Saturday, 27 September 2014

Review: The vanishing of Ethan Carter. (Updated)

*OK, Very embarrassing but a major error in my review has been pointed out to me by some kind soul on Twitter. In the review I state that the game uses cryengine but in fact it actually doesnt. It is instead an Unreal engine 3 game. How the dev team at Astronauts achieved the staggering visuals in this game using such an old well worn engine is anybody guess and just speaks further to their skills as coders and artists. Hats off to them. Apologies to them and you the reader for my glaring error in the review. I can't quite remember why I thought it was Cryengine but  I guess the huge unreal engine 3 logo at the start of the game was just to subtle a hint for me to twig my mistake. Somewhere there's a Picard facepalm meme with my name on it.

The vanishing of Ethan Carter is a gorgeous game. I'll get that out of the way right off the bat. Cryengine is responsible for probably the most technically beautiful game on PC, in crysis 3, and this game only really reinforces the reputation of Cryteks engine here.
The thing that is most striking about the visuals is just how natural everything seems. I loved the way the trees and foliage would sway and how leaves would float by on the breeze. Rocks too are a particular high point. Each highly detailed and the ones near the water sport the appropriate amount of moss coverage. A connoisseur of such things like myself can't help but be impressed.
All that isn't to say that the games visuals are ultra realistic though. Developers Astronauts have clearly not gone that route with this title. It would have easy for them to push for a realism in the game, like crysis 3, but an obvious effort has been made to be more stylised in their approach and what they achieve is a look that is technically very beautiful whilst still retaining a hand drawn look - and that suits the game perfectly.

On to the gameplay itself and, all in all, I had a pleasant experience with this game. If you've played the recent Square enix game Beyond soul suspect then you're going to get a familiar feeling from the vanishing of Ethan carter right from the start. Both games are very similar in their approach to solving mysteries, the way you scan for clues is almost identical.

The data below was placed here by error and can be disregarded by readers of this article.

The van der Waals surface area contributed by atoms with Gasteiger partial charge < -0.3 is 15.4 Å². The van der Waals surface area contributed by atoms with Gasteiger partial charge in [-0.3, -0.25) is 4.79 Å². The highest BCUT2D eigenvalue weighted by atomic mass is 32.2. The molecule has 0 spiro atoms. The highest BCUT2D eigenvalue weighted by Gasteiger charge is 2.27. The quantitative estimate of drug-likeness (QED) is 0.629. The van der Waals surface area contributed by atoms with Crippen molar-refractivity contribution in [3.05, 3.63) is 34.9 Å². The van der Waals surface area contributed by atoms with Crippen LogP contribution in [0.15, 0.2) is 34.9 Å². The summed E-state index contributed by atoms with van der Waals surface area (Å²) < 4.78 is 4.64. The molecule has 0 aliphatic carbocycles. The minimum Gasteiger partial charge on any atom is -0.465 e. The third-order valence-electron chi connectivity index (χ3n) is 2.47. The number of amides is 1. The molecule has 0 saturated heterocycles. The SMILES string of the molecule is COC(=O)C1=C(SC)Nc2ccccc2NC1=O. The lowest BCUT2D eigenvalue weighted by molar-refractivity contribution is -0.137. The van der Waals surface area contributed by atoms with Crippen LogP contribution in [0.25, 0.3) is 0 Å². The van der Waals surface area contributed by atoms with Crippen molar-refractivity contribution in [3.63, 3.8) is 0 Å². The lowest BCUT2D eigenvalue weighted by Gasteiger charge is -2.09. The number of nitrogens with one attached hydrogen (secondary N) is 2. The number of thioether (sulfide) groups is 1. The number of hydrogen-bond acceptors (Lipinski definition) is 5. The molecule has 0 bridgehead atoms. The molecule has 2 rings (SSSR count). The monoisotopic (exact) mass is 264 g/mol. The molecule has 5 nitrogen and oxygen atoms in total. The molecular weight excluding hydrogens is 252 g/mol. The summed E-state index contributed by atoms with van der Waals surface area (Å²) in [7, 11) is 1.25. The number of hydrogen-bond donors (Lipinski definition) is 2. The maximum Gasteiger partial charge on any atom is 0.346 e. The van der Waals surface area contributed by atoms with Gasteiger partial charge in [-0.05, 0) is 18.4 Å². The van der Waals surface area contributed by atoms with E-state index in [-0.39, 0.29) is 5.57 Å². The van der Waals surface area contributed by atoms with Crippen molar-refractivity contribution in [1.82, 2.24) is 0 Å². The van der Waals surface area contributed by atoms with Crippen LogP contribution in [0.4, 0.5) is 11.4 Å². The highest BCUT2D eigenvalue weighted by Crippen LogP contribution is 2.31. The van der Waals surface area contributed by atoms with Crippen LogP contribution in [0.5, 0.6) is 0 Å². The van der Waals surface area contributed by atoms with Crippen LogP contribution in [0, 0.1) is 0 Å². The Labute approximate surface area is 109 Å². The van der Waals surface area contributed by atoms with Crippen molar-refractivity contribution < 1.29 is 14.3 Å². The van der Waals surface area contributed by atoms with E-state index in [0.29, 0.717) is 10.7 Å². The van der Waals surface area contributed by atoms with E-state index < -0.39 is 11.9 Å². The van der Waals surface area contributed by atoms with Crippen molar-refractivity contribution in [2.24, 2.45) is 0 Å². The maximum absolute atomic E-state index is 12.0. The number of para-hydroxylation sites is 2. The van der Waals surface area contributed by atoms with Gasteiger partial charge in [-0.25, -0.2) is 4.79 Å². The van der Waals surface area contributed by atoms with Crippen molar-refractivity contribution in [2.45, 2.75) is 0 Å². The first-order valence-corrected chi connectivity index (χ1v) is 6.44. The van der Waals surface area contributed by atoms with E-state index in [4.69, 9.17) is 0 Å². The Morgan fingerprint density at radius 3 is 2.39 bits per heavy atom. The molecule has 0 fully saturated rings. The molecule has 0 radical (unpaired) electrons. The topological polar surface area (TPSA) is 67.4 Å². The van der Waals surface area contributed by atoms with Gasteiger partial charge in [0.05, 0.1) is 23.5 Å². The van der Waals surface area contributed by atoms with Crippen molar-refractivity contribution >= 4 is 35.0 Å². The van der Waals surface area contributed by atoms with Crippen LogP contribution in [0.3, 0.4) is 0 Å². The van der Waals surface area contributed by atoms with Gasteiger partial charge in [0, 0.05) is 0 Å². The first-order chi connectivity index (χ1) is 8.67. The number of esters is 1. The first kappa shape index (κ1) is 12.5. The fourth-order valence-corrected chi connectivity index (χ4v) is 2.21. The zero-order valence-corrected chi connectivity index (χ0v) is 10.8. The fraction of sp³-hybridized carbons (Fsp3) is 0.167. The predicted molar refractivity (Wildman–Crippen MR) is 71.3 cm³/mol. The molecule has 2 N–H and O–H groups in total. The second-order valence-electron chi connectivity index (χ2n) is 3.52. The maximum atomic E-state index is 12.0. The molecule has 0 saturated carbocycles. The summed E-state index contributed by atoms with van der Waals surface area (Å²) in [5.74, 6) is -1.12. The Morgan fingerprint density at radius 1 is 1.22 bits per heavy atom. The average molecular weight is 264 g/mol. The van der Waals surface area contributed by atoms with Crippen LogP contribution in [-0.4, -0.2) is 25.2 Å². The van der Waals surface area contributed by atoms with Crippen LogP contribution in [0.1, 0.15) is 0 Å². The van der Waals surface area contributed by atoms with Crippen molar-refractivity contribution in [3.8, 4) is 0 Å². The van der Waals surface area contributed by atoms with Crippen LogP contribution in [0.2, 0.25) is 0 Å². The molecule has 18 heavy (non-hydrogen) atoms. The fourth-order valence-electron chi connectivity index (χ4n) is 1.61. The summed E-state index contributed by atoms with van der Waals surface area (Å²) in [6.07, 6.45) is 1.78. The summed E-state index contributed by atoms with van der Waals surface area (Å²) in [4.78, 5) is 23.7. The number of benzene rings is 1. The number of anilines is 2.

The one area where both games differ though is in the way they introduce the player to the mechanics of the gameplay. Put it this way - The vanishing won't hold your hand in the same way soul suspect did. Or at all in fact. You see no tutorial messages for example. The game is literally just you and the world. Find your own way through it is the order of the day.
On a few occasions, I wondered how other players were coping with the game because I was having a strange experience. I should have been struggling I felt, but I wasn't and I couldn't put my finger on why at first. I was getting zero help from the game as promised, but I found myself whizzing through the games clues at a surprising speed.
Then I twigged what was going on. Astronauts will tell you the game has no tutorial and that you need to discover how to play on your own. But that's not completely true. You see the game does in fact have a tutorial. Its just not part of the main game and its not called the vanishing of Ethan Carter. Its called Beyond soul suspect.
Yep, that was it, I found this game so easy because I felt I'd played it already in soul suspect. The mechanics really are almost identical and , as such, I literally felt right at home with this new game.
That didn't really spoil my enjoyment of the game, but it did shorten the game for me. The trouble comes then from the fact that the vanishing of Ethan Carter is already kind of a short experience. Having said that though, I won't bash Astronauts for that when the length of the game has been addressed in the price. £14.99 is about the right price for this game IMO.

Like titles such as Gone home and dear Esthar, Some will label the vanishing of Ethan Carter as just a pretty walking simulator. But I think that's as unfair to this title as it was to those other games. It offers an experience that stands on its own two feet and doesn't need to pack action in unnecessarily. In fact the only part of the game where I was just ever so slightly disappointed was a section midway through that seemed shoehorned in as a mere grudgingly given nod to the current crop of fashionable horror games on the market. The section had me trying to navigate an underground maze while avoiding monsters in a kind of riff on the hide and seek gameplay of Outlast. It just felt a little weird and out of place in my opinion and was a concession that Astronauts didn't really need to make.

Overall, I enjoyed my time with The vanishing of Ethan Carter. I wouldn't go as far as recommending this game over soul suspect, which I really enjoyed, but there is certainly room for both games in this genre and I'd really recommend both as they really do unintendedly compliment each other rather well.


The vanishing of Ethan Carter is available on Steam for £14.99 and is coming to PlayStation 4 at a later date.